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Quantum dots provide a faster, more sensitive method for detecting respiratory viral infections

In what may be one of the first medical uses of nanotechnology, a chemist and a doctor who specializes in infectious childhood diseases have joined forces to create an early detection method for a respiratory virus that is the most common cause of hospitalization among children under five.

Respiratory syncytial virus (RSV) sends about 120,000 children to the hospital in the United States each year. Although it is only life-threatening in one case out of every 100, it infects virtually all children by the time they are five. Few children in the U.S. die from RSV but it also attacks the elderly, causing some 17,000 to 18,000 deaths annually. Individuals with impaired immune systems are another highly susceptible group. Worldwide, the virus causes about one million deaths annually.

Current methods of detecting the virus can take from two to six days, postponing effective treatment. The new, high-tech method uses multi-colored, microscopic fluorescent beads, called quantum dots, which bind to molecular structures that are unique to the virus's coat and the cells that it infects. In a paper appearing in the June issue of the journal Nanoletters, the Vanderbilt researchers report that not only can a quantum dot system detect the presence of particles of the respiratory syncytial virus (RSV) in a matter of hours, rather than the two to five days required by current tests, but it is also more sensitive, allowing it to detect the virus earlier in the course of an infection. When an RSV virus infects lung cells, it leaves part of its coat on the cell's surface. Quantum dots have been linked to antibodies keyed to structures unique to RSV's coat. As a result, when quantum dots come in contact with either viral particles or infected cells they stick to their surface.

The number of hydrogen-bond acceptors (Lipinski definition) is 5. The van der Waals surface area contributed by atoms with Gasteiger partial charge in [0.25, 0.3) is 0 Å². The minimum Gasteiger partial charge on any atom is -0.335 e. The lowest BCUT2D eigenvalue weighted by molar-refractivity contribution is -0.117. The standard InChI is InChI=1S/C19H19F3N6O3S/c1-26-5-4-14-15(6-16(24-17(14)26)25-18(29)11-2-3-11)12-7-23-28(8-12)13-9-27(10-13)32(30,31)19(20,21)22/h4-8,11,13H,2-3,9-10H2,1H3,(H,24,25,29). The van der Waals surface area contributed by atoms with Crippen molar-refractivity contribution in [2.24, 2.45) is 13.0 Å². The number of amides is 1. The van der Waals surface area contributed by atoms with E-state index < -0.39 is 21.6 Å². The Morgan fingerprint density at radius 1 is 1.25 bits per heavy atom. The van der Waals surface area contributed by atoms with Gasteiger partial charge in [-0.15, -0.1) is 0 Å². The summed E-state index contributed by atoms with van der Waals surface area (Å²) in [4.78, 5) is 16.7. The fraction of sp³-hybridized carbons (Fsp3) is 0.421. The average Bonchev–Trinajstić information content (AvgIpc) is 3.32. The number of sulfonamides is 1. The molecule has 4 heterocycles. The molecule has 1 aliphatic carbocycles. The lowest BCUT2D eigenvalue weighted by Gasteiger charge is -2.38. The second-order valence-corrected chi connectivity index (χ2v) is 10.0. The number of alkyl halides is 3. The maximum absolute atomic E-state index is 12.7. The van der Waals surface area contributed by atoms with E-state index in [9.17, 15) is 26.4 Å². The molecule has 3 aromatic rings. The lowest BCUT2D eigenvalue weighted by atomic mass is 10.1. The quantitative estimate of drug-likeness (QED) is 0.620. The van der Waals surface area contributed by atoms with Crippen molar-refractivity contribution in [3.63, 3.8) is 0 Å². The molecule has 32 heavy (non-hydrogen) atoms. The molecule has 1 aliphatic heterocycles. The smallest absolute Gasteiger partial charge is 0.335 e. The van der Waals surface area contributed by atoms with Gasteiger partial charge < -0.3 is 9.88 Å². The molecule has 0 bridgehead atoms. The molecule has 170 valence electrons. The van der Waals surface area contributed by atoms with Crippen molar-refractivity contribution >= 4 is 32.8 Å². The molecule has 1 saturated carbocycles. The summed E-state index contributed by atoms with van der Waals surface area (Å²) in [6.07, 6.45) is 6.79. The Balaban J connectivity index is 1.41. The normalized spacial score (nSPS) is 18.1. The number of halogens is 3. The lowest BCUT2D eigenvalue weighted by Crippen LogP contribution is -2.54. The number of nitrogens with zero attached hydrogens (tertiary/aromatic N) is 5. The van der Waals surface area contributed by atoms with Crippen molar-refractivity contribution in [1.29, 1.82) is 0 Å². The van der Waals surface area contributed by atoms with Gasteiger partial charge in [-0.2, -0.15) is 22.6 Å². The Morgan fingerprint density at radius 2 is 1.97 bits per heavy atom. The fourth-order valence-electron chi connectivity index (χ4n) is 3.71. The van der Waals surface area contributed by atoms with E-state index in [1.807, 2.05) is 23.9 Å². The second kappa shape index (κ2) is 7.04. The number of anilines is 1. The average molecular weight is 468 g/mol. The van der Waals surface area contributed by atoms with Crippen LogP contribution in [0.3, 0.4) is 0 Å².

"The problem with current detection technologies is that they take too long," says Professor of Pediatrics James E. Crowe, Jr. who collaborated with Associate Professor of Chemistry David W. Wright
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Contact: David F. Salisbury
david.salisbury@vanderbilt.edu
615-343-6803
Vanderbilt University
9-Jun-2005


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